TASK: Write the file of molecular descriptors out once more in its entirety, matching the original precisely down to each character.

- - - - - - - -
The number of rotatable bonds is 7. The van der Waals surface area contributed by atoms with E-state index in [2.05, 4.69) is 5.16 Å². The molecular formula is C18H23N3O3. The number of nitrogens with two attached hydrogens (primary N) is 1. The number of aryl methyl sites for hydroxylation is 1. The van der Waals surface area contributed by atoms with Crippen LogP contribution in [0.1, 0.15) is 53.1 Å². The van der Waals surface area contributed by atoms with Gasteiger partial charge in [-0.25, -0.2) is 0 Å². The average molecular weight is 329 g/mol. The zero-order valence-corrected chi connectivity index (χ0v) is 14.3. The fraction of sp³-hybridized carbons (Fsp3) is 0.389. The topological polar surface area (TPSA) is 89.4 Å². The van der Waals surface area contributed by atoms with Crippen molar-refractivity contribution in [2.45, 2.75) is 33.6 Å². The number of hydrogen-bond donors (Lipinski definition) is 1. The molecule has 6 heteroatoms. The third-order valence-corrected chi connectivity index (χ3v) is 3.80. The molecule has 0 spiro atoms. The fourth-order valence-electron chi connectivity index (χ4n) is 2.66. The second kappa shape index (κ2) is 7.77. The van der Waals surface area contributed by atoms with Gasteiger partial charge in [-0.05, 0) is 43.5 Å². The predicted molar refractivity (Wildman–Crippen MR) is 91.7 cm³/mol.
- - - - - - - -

The number of rotatable bonds is 7. The van der Waals surface area contributed by atoms with E-state index in [2.05, 4.69) is 5.16 Å². The molecular formula is C18H23N3O3. The number of nitrogens with two attached hydrogens (primary N) is 1. The number of aryl methyl sites for hydroxylation is 1. The van der Waals surface area contributed by atoms with Crippen LogP contribution in [0.1, 0.15) is 53.1 Å². The van der Waals surface area contributed by atoms with Gasteiger partial charge in [-0.25, -0.2) is 0 Å². The average molecular weight is 329 g/mol. The zero-order valence-corrected chi connectivity index (χ0v) is 14.3. The fraction of sp³-hybridized carbons (Fsp3) is 0.389. The topological polar surface area (TPSA) is 89.4 Å². The van der Waals surface area contributed by atoms with Crippen molar-refractivity contribution in [2.45, 2.75) is 33.6 Å². The number of hydrogen-bond donors (Lipinski definition) is 1. The molecule has 6 heteroatoms. The third-order valence-corrected chi connectivity index (χ3v) is 3.80. The molecule has 0 spiro atoms. The fourth-order valence-electron chi connectivity index (χ4n) is 2.66. The second kappa shape index (κ2) is 7.77. The van der Waals surface area contributed by atoms with Gasteiger partial charge in [-0.05, 0) is 43.5 Å². The predicted molar refractivity (Wildman–Crippen MR) is 91.7 cm³/mol.